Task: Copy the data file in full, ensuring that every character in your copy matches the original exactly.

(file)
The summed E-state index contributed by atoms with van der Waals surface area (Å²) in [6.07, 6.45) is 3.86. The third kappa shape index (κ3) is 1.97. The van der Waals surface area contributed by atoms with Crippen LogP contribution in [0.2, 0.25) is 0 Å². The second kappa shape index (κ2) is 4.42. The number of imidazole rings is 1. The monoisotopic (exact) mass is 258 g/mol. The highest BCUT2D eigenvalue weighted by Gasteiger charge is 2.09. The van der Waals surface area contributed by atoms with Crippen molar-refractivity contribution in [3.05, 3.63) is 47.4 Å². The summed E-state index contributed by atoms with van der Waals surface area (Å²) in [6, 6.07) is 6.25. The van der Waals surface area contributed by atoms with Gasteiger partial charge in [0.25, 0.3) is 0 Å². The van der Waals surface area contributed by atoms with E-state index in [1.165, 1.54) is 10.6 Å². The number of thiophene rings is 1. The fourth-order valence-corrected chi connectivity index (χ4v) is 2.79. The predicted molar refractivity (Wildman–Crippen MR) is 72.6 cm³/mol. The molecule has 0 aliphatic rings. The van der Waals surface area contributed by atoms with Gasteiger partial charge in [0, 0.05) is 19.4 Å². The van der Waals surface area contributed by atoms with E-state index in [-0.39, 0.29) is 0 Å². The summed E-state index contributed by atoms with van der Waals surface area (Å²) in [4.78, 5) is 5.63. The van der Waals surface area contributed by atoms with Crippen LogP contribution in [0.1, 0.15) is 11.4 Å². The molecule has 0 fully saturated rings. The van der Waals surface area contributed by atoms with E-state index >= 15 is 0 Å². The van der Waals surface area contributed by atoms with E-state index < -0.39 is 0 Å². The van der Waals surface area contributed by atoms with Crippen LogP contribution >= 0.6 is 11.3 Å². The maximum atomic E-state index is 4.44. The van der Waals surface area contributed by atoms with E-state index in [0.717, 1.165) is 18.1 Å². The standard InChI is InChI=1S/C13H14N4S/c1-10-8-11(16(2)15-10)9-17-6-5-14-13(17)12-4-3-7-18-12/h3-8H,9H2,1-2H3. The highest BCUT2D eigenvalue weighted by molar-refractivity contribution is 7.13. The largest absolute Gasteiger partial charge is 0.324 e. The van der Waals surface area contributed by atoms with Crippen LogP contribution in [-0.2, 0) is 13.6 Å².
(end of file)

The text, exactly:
The summed E-state index contributed by atoms with van der Waals surface area (Å²) in [6.07, 6.45) is 3.86. The third kappa shape index (κ3) is 1.97. The van der Waals surface area contributed by atoms with Crippen LogP contribution in [0.2, 0.25) is 0 Å². The second kappa shape index (κ2) is 4.42. The number of imidazole rings is 1. The monoisotopic (exact) mass is 258 g/mol. The highest BCUT2D eigenvalue weighted by Gasteiger charge is 2.09. The van der Waals surface area contributed by atoms with Crippen molar-refractivity contribution in [3.05, 3.63) is 47.4 Å². The summed E-state index contributed by atoms with van der Waals surface area (Å²) in [6, 6.07) is 6.25. The van der Waals surface area contributed by atoms with Gasteiger partial charge in [0.25, 0.3) is 0 Å². The van der Waals surface area contributed by atoms with E-state index in [1.165, 1.54) is 10.6 Å². The number of thiophene rings is 1. The fourth-order valence-corrected chi connectivity index (χ4v) is 2.79. The predicted molar refractivity (Wildman–Crippen MR) is 72.6 cm³/mol. The molecule has 0 aliphatic rings. The van der Waals surface area contributed by atoms with Gasteiger partial charge in [0, 0.05) is 19.4 Å². The van der Waals surface area contributed by atoms with E-state index in [-0.39, 0.29) is 0 Å². The summed E-state index contributed by atoms with van der Waals surface area (Å²) in [4.78, 5) is 5.63. The van der Waals surface area contributed by atoms with Crippen LogP contribution in [0.1, 0.15) is 11.4 Å². The molecule has 0 fully saturated rings. The van der Waals surface area contributed by atoms with E-state index >= 15 is 0 Å². The van der Waals surface area contributed by atoms with E-state index < -0.39 is 0 Å². The van der Waals surface area contributed by atoms with Crippen LogP contribution >= 0.6 is 11.3 Å². The maximum atomic E-state index is 4.44. The van der Waals surface area contributed by atoms with E-state index in [0.717, 1.165) is 18.1 Å². The standard InChI is InChI=1S/C13H14N4S/c1-10-8-11(16(2)15-10)9-17-6-5-14-13(17)12-4-3-7-18-12/h3-8H,9H2,1-2H3. The highest BCUT2D eigenvalue weighted by molar-refractivity contribution is 7.13. The largest absolute Gasteiger partial charge is 0.324 e. The van der Waals surface area contributed by atoms with Crippen LogP contribution in [-0.2, 0) is 13.6 Å².